Edward’s service record survived the fire in 1940 that destroyed around 70% of such documents; although a little singed it shows that Edward attested under the Derby Scheme in December 1915, however, he was not called up for service until April 1917 – as a 35 year old in 1915 with a wife and three children (Gertrude Annie, Edward John and Doris May) he was far lower on the priority list than his 24 year-old brother, but even so his call up was later than would have been the norm.   He served with the Middlesex Regiment, in several battalions (6th, 17th, 13th and 5th – his frontline service being with the 13th Battalion. On 12 December 1917 he fell into a shell hole on a particularly dark night, badly twisting his knee. This necessitated a local enquiry to ensure this was a genuine accident and not self-inflicted in an attempt to escape the trenches.  Fortunately his corporal testified that it was indeed an accident and not further action was taken – until he reported that he had lost his lower dentures!  It seems that they fell out of his mouth when he tumbled into the shell hole and he picked them up and put them in his pocket because they were muddy.  When he reached hospital and sought to clean them up they were no longer in his pocket – the court of enquiry (held at Shoreham on Sea on 12 April 1918) determined that he had lost the dentures through ‘no fault of his own’.  His knee was badly injured and was in plaster for three months and then strapped up. He was not fit to return to France until September 1918, even then the decision was made to transfer him to 229 Company, Labour Corps on 9 October. Soon after the war ended and he was demobilised on 20 April 1919.  He returned to his family in Towcester, where he died on 9 October 1951.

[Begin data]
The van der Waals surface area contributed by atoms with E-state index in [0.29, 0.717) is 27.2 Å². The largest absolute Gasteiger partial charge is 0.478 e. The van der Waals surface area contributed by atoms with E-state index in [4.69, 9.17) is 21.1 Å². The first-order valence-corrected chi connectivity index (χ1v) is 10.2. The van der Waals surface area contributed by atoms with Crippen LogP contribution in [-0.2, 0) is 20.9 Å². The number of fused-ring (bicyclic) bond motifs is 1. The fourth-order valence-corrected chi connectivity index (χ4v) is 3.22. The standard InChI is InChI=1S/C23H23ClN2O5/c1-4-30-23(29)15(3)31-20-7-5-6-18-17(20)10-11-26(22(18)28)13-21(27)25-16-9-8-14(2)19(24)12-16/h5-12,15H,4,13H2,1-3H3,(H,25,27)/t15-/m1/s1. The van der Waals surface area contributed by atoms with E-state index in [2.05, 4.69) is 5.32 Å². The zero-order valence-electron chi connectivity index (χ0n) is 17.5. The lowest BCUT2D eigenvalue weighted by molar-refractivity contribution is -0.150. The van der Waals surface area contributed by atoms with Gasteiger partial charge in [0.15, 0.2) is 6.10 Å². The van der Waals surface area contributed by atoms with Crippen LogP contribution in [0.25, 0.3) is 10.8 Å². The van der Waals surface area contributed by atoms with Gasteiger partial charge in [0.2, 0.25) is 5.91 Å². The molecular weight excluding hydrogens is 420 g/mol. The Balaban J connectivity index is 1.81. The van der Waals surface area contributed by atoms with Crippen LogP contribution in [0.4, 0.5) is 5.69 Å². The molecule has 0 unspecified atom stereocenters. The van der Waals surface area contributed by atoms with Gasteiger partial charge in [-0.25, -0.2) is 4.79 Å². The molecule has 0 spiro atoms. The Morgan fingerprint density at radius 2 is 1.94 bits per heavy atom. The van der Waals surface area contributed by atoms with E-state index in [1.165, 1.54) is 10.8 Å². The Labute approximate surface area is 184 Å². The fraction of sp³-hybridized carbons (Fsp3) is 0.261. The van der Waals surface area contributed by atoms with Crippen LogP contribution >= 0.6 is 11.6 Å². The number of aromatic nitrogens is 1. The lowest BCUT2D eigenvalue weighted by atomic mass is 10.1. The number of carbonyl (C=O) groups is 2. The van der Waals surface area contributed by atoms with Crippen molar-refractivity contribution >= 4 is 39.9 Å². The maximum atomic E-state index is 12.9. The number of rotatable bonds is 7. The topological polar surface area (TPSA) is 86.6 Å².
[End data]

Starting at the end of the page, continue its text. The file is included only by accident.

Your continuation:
Joseph William Vockins was the eldest of the three brothers, 39 years old when he attested on 7 September 1916 after being conscripted. Like his brother Edward, William was married (to Elizabeth Ann Cornwall) and had three children: Iris, Joseph William and Vera Cornwall. He too had left Newbury and had settled in Wallington, Surrey. Strangely he renamed himself as William Summers Vockins under which name he married in Lewisham in 1909 and filled in his census return in 1911, however, he used Joseph William when he joined the army. Summers was his mother’s maiden name.


His age/status group (39, married with children) were deemed to have enlisted on 24 June 1916, but his call-up papers were not issued until 30 August. Unusually he asked to be posted to the Military Police, no doubt hoping his experience as a solicitor’s clerk would result in a desk job associated with courts martial. He was to be disappointed and was posted to the Army Service Corps, the huge logisitics organisation responsible for the day to day transport and supply issues associated with keeping an army of well over 1,000,000 men in the field fed, clothed and equipped. 


There is no indication that he ever served abroad before he was discharged – unfit for further service – on 19 January 1918. His problem was myopia (short-sightedness), which must have been quite severe to prevent his continued service.


Brice’s sister Bertha Amelia Vockins never married, she died in Southampton in 1972 aged 90. The final sibling Gertrude Blanche Vockins married George Goswell in 1910 after which they settled in Abingdon for a while. She too died in Southampton in 1963 aged 85, suggesting that the sisters may have spent their later years together. It is entirely possible that her husband George served during the war, but it has not been possible to identify him among the various George or G Goswells of whom some record of service has survived.